Let the Netflix debate continue! A report from network performance vendor Sandvine reveals that Netflix traffic accounts for 30% of all peak download Internet traffic in North America. That’s one source representing close to one third of all download traffic. Pretty amazing.

Sandvine’s “Global Internet Phenomena Report: Spring 2011” points out that ‘Real-Time Entertainment’ applications, represented most prominently by Netflix, now represent 50% of all peak download traffic, a 60% increase since 2009. The data highlights the dominant role entertainment now play’s on the Internet. If you believe Sandvine’s numbers, entertainment will be closer to 60% of all peak download Internet traffic by the end of this year.

These numbers help fuel the debate around issues like broadband metering and caps, net neutrality, and who ultimately pays for the massive amounts of bandwidth entertainment applications like Netflix now demand. Peer-to-peer file sharing runs a distant second to entertainment and social media is inconsequential, when put into the context of entertainment demand.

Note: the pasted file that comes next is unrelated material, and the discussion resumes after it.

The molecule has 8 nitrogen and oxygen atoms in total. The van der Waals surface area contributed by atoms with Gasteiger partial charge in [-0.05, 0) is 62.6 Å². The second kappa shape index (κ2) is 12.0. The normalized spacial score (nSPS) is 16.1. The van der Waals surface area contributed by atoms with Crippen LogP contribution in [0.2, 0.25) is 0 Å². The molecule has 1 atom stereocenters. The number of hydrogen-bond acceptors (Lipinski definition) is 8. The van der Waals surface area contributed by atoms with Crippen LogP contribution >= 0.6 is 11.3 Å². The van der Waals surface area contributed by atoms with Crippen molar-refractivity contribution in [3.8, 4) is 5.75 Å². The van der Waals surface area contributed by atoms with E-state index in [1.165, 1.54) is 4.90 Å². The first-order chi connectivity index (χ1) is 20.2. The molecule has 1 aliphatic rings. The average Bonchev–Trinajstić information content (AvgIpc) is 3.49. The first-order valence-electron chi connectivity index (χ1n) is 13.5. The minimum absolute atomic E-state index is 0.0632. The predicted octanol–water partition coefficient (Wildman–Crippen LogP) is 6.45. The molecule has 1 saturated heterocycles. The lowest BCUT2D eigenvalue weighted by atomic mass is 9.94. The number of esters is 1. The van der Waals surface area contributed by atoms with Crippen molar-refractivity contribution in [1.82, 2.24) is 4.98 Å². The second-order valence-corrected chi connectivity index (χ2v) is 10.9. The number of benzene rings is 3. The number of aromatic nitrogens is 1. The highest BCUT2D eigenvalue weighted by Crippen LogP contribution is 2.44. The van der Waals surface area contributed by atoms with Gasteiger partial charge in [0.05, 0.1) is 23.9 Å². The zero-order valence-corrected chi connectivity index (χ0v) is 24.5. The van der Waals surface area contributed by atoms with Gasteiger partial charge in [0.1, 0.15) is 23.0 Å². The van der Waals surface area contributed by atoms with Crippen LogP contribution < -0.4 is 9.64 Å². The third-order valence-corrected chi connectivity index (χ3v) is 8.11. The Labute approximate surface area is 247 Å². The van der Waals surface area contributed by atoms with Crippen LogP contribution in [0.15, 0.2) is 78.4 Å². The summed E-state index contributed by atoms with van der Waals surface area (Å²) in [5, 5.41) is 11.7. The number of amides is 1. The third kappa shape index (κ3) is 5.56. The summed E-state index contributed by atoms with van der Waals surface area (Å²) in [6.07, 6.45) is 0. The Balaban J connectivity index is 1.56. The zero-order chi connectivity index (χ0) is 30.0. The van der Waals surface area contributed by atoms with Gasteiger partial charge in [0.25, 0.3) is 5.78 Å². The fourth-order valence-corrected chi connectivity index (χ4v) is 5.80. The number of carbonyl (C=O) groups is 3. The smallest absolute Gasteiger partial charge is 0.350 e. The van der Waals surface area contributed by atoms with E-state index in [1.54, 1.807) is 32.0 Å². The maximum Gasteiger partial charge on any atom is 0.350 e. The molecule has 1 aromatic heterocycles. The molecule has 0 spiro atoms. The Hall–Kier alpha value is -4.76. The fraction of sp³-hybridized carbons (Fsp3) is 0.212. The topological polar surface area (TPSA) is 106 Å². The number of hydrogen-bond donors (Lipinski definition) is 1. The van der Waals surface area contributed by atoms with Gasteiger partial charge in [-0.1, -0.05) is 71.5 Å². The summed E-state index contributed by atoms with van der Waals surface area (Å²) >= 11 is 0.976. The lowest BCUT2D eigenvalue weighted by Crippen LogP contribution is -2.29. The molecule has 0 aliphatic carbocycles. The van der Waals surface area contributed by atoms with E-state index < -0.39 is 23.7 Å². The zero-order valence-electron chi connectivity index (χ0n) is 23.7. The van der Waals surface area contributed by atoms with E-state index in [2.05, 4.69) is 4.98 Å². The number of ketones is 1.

Broadband service providers are reacting to these trends in various ways, but instituting some form of broadband caps seems to be the order of the day. For smaller broadband carriers, the issue of entertainment downloading in general and Netflix in particular is of heightened awareness. Smaller regional and rural broadband carriers have limited backhaul capacity due to various reasons including distance, availability, and cost constraints. I’ve seen network monitoring statistics for rural broadband carriers that show applications like Netflix consuming well over 50% of total backhaul capacity – an alarming trend to some.

Some consumer advocates suggest the issue is overblown and broadband carriers are creating illusions of ‘scarcity’ to justify higher prices and better profits for broadband access. Like with any argument, there are elements of truth on all sides. Often times, all broadband carriers, regardless of size and scope, get lumped in together with this argument, which in my opinion is a mistake. Large national tier one carriers like Comcast and AT&T have very different exposure to this issue than a rural broadband carrier that has 2,000 total broadband subs with a 10 meg pipe to the Internet.

Whatever the argument, the implications caused by the growing demand of consumers to be entertained via the Internet are far and wide, with no logical conclusion in sight.